Patients whose diabetes had evolved for less than 5 years represented 56% with an average duration of 5.39 ± 5.34 years. Our result is comparable to that of Drago [4] who found 65.5%.However it is lower than that of Matthew [6] who found an average duration of 16 ± 10.2 years. This difference could be explained by the late treatment and management of diabetes in Bamako [7] .

In our study, among the patients who had performed the HbA1c assay, 80.77% were not well balanced. This result is higher than those obtained by Drago [4] and Rose [5] who found respectively 58.12% and 64%. This difference could be explained by the non-observance of certain patients, the financial reasons or the denial of the disease.

In our sample, patients who did not know foot hygiene recommendations were 82%. This result is different from that of Drago [4] , who found that 34.1% of patients did not have a good knowledge of foot hygiene recommendations. This difference could be explained by the fact that the diabetic education sessions in the internal medicine unit of the University Hospital Center of Point G mainly take into account only hospitalized patients.

Among podiatric risk factors, diabetic neuropathy accounted for 73.8%. This result is comparable to those obtained by Rose [5] and Drago [4] who found respectively 63% and 67.7%.

Amongthe patients who have developed macroangiopathy, 32.3% presented with arteriopathy.

This result is comparable to that found by Hamdi et al. 21.4% [8] .

Grade 1 patients in our study accounted for 52%. This result differs from those found by Drago [4] and Matthieu [6] who regained a predominance of grade 0, i.e. 70.30% and 44% respectively of the sample. This difference could be explained by the fact that the diabetic education sessions set up by the service take into account practically only inpatients.

A significant link was found between dyslipidemia and sensory neuropathy (p = 0.026). Drago [4] in his study had found a comparable result (p = 0.03).

We found a significant link between the duration of diabetes progression and sensory neuropathy (p = 0.012). This result is comparable to that of Drago [4] (p = 0.005).

In our sample, we did not find a significant link between the age of diabetic patients and sensory neuropathy. This result is different from that of Drago [4] who found a significant link (p = 0001). This difference could be explained by the small size of our sample.

We found a significant link between glycemic imbalance and diabetic neuropathy (p = 0.0173). Our result is comparable to that of Drago [4] (p = 0.002).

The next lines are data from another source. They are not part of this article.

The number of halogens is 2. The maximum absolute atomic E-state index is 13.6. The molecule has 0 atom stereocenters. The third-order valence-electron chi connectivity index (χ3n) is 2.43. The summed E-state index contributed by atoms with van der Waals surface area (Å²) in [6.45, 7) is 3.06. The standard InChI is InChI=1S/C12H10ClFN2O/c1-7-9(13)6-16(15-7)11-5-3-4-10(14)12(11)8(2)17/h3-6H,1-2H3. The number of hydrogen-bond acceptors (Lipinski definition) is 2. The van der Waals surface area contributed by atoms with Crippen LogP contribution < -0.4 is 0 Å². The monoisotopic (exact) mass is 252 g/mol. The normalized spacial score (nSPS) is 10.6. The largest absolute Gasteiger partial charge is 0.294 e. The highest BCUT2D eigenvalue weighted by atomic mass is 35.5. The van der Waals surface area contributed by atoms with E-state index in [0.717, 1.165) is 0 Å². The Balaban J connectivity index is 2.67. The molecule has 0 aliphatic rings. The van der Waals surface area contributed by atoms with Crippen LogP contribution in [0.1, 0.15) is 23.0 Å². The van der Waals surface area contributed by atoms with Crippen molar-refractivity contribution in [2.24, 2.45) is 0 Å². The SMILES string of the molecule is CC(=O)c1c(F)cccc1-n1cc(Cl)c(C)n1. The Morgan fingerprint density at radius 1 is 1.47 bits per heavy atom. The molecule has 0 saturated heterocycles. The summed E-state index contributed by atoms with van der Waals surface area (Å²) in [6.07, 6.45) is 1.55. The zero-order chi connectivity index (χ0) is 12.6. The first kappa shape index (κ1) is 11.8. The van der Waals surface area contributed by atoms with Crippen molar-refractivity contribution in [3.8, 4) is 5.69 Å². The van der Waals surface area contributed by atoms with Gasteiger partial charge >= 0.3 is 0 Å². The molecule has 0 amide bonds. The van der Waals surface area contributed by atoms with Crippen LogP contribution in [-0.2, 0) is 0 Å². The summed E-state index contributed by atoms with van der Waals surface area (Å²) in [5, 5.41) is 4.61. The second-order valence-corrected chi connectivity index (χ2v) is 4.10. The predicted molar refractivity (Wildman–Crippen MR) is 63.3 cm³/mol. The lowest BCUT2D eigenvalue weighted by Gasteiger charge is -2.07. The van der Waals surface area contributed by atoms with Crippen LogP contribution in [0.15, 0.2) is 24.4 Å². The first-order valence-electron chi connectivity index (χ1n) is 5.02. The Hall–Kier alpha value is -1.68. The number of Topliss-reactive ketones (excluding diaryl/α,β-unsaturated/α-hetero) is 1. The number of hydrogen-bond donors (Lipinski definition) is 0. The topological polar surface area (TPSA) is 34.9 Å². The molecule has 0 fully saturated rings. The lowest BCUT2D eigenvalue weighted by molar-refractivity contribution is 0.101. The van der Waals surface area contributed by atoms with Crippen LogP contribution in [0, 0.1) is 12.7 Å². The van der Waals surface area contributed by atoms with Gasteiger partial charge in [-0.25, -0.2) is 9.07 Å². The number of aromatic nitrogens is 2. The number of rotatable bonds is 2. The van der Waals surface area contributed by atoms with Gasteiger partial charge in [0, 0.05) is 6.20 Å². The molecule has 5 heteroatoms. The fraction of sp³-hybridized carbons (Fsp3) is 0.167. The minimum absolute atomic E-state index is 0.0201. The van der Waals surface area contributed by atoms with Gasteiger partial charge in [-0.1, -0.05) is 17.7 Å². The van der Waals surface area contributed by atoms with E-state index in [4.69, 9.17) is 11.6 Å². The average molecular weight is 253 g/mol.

We found a significant link between the duration of diabetes progression and arterial disease of the lower limbs in diabetic patients (p = 0.0219). Our result is comparable to that of Drago [4] (p = 0.002).

There is no significant relationship between the duration of diabetes progression and lower extremity arterial disease in diabetic patients (p = 0.488). Our result is different from that of Drago [4] (p = 0.002).

5. Conclusion

Diabetic neuropathy and arterial disease are the predominant podiatric risk factors in the Department of Internal Medicine at the University Hospital Center of Point G. The increasing incidence of diabetes worldwide continues to lead to a parallel rise in disabling and potentially fatal complications. Those that touch the foot are among the most feared and should be more monitor for better prevention of podiatry risk.

Annexes

Investigation sheet

No. of the survey sheet: .....................

I) Identification

Q1: Date of consultation: ...... / ......... / .........

Q2: Name and surname: .....................................................................

Q3: Sex: / ......... / 1 = Masculine; 2 = Female

Q4: Age (years): / ......... /

Q5: Ethnicity: /........../ 1 = Bambara; 2 = Sarakole, 3 = Soniké, 4 = Dogon, 5 = Peulh, 6 = Sonrai, 7 = Bozo, 8 = Others

If (8), specify .........................

Q6: Nationality: / ...... / 1 = Malian; 2 = Non-Malian

Q7: Profession / ......... /

1. Housewife; 2. Worker; 3. Official; 4. Studen; 5. High frame; 6. Unemployed; 7.Other

If other (7), Specify: .......................................

Q8: Residence: / .........../ 1 = Bamako, 2 = Outside Bamako, 3 = Outside Mali

Q9: Level of education: / ......... /

1: Primary; 2: Secondary; 3: Higher; 4: Illiterate; 5: Others